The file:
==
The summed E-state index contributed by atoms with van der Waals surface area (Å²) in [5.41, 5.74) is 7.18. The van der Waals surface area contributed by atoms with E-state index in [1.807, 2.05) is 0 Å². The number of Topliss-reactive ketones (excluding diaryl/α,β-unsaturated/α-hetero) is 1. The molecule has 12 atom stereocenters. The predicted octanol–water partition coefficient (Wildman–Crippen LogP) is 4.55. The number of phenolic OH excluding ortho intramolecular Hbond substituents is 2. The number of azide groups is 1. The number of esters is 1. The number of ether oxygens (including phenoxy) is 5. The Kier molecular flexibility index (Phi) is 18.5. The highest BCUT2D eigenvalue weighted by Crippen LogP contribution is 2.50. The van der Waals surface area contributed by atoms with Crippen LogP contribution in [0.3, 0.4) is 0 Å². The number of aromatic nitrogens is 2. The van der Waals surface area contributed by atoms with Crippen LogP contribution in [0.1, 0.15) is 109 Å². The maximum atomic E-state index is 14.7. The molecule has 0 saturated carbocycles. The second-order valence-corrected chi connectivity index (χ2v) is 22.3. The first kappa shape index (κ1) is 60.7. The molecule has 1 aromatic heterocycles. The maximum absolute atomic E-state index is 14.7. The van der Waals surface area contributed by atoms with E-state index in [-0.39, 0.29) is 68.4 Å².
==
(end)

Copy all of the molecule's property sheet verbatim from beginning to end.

The summed E-state index contributed by atoms with van der Waals surface area (Å²) in [5.41, 5.74) is 7.18. The van der Waals surface area contributed by atoms with E-state index in [1.807, 2.05) is 0 Å². The number of Topliss-reactive ketones (excluding diaryl/α,β-unsaturated/α-hetero) is 1. The molecule has 12 atom stereocenters. The predicted octanol–water partition coefficient (Wildman–Crippen LogP) is 4.55. The number of phenolic OH excluding ortho intramolecular Hbond substituents is 2. The number of azide groups is 1. The number of esters is 1. The number of ether oxygens (including phenoxy) is 5. The Kier molecular flexibility index (Phi) is 18.5. The highest BCUT2D eigenvalue weighted by Crippen LogP contribution is 2.50. The van der Waals surface area contributed by atoms with Crippen LogP contribution in [0.3, 0.4) is 0 Å². The number of aromatic nitrogens is 2. The van der Waals surface area contributed by atoms with Crippen LogP contribution in [0.1, 0.15) is 109 Å². The maximum atomic E-state index is 14.7. The molecule has 0 saturated carbocycles. The second-order valence-corrected chi connectivity index (χ2v) is 22.3. The first kappa shape index (κ1) is 60.7. The molecule has 1 aromatic heterocycles. The maximum absolute atomic E-state index is 14.7. The van der Waals surface area contributed by atoms with E-state index in [-0.39, 0.29) is 68.4 Å².